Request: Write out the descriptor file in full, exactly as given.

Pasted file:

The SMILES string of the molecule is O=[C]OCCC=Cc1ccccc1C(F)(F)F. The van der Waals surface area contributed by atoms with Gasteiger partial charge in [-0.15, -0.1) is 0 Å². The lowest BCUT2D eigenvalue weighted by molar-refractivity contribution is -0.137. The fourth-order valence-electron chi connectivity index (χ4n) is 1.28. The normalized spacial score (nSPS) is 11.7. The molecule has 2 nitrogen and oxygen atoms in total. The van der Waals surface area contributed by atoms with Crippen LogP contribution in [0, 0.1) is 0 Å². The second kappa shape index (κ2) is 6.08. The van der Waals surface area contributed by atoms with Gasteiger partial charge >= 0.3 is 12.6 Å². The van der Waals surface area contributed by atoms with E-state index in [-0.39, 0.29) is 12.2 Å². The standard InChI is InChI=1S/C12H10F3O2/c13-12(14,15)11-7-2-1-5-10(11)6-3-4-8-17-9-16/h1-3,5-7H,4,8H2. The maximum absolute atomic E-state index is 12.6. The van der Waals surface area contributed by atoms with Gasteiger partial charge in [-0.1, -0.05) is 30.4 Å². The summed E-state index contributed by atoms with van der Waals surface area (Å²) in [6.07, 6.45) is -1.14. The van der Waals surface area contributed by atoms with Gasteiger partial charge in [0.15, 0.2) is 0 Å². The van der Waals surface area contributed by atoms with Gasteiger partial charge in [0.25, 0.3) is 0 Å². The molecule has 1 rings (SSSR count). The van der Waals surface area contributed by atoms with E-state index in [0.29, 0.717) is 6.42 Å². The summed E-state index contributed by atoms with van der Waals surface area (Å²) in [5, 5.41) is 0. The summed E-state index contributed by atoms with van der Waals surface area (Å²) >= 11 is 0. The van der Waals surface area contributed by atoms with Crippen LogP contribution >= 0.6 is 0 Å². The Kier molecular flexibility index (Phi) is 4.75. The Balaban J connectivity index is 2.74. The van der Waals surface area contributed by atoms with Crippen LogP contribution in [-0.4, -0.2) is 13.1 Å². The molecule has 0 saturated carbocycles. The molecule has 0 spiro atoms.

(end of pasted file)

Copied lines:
The SMILES string of the molecule is O=[C]OCCC=Cc1ccccc1C(F)(F)F. The van der Waals surface area contributed by atoms with Gasteiger partial charge in [-0.15, -0.1) is 0 Å². The lowest BCUT2D eigenvalue weighted by molar-refractivity contribution is -0.137. The fourth-order valence-electron chi connectivity index (χ4n) is 1.28. The normalized spacial score (nSPS) is 11.7. The molecule has 2 nitrogen and oxygen atoms in total. The van der Waals surface area contributed by atoms with Crippen LogP contribution in [0, 0.1) is 0 Å². The second kappa shape index (κ2) is 6.08. The van der Waals surface area contributed by atoms with Gasteiger partial charge >= 0.3 is 12.6 Å². The van der Waals surface area contributed by atoms with E-state index in [-0.39, 0.29) is 12.2 Å². The standard InChI is InChI=1S/C12H10F3O2/c13-12(14,15)11-7-2-1-5-10(11)6-3-4-8-17-9-16/h1-3,5-7H,4,8H2. The maximum absolute atomic E-state index is 12.6. The van der Waals surface area contributed by atoms with Gasteiger partial charge in [-0.1, -0.05) is 30.4 Å². The summed E-state index contributed by atoms with van der Waals surface area (Å²) in [6.07, 6.45) is -1.14. The van der Waals surface area contributed by atoms with Gasteiger partial charge in [0.15, 0.2) is 0 Å². The van der Waals surface area contributed by atoms with Gasteiger partial charge in [0.25, 0.3) is 0 Å². The molecule has 1 rings (SSSR count). The van der Waals surface area contributed by atoms with E-state index in [0.29, 0.717) is 6.42 Å². The summed E-state index contributed by atoms with van der Waals surface area (Å²) in [5, 5.41) is 0. The summed E-state index contributed by atoms with van der Waals surface area (Å²) >= 11 is 0. The van der Waals surface area contributed by atoms with Crippen LogP contribution >= 0.6 is 0 Å². The Kier molecular flexibility index (Phi) is 4.75. The Balaban J connectivity index is 2.74. The van der Waals surface area contributed by atoms with Crippen LogP contribution in [-0.4, -0.2) is 13.1 Å². The molecule has 0 saturated carbocycles. The molecule has 0 spiro atoms.